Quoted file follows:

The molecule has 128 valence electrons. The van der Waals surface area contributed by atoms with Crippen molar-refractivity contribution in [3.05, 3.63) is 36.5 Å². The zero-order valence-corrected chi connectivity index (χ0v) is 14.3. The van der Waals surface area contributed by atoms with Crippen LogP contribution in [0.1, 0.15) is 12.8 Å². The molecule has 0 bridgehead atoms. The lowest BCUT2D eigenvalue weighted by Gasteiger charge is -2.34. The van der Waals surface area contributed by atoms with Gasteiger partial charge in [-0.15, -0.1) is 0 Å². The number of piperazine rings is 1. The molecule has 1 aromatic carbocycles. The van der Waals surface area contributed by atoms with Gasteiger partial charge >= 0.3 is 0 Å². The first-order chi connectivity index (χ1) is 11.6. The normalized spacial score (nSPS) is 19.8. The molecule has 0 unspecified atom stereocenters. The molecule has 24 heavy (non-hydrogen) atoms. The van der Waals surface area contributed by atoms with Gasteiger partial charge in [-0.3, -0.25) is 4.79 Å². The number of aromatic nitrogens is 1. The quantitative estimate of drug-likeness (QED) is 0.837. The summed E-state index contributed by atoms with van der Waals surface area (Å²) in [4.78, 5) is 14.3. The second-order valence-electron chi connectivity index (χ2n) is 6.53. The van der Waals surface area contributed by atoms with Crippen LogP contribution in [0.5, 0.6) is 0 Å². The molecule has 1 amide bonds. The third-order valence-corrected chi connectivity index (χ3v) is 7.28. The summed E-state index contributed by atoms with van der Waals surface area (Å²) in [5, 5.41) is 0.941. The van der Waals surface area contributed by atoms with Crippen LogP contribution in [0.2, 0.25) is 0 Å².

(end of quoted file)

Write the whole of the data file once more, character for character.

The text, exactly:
The molecule has 128 valence electrons. The van der Waals surface area contributed by atoms with Crippen molar-refractivity contribution in [3.05, 3.63) is 36.5 Å². The zero-order valence-corrected chi connectivity index (χ0v) is 14.3. The van der Waals surface area contributed by atoms with Crippen LogP contribution in [0.1, 0.15) is 12.8 Å². The molecule has 0 bridgehead atoms. The lowest BCUT2D eigenvalue weighted by Gasteiger charge is -2.34. The van der Waals surface area contributed by atoms with Gasteiger partial charge in [-0.15, -0.1) is 0 Å². The number of piperazine rings is 1. The molecule has 1 aromatic carbocycles. The van der Waals surface area contributed by atoms with Gasteiger partial charge >= 0.3 is 0 Å². The first-order chi connectivity index (χ1) is 11.6. The normalized spacial score (nSPS) is 19.8. The molecule has 0 unspecified atom stereocenters. The molecule has 24 heavy (non-hydrogen) atoms. The van der Waals surface area contributed by atoms with Gasteiger partial charge in [-0.3, -0.25) is 4.79 Å². The number of aromatic nitrogens is 1. The quantitative estimate of drug-likeness (QED) is 0.837. The summed E-state index contributed by atoms with van der Waals surface area (Å²) in [4.78, 5) is 14.3. The second-order valence-electron chi connectivity index (χ2n) is 6.53. The van der Waals surface area contributed by atoms with Crippen LogP contribution in [0.5, 0.6) is 0 Å². The molecule has 1 amide bonds. The third-order valence-corrected chi connectivity index (χ3v) is 7.28. The summed E-state index contributed by atoms with van der Waals surface area (Å²) in [5, 5.41) is 0.941. The van der Waals surface area contributed by atoms with Crippen LogP contribution in [0.2, 0.25) is 0 Å².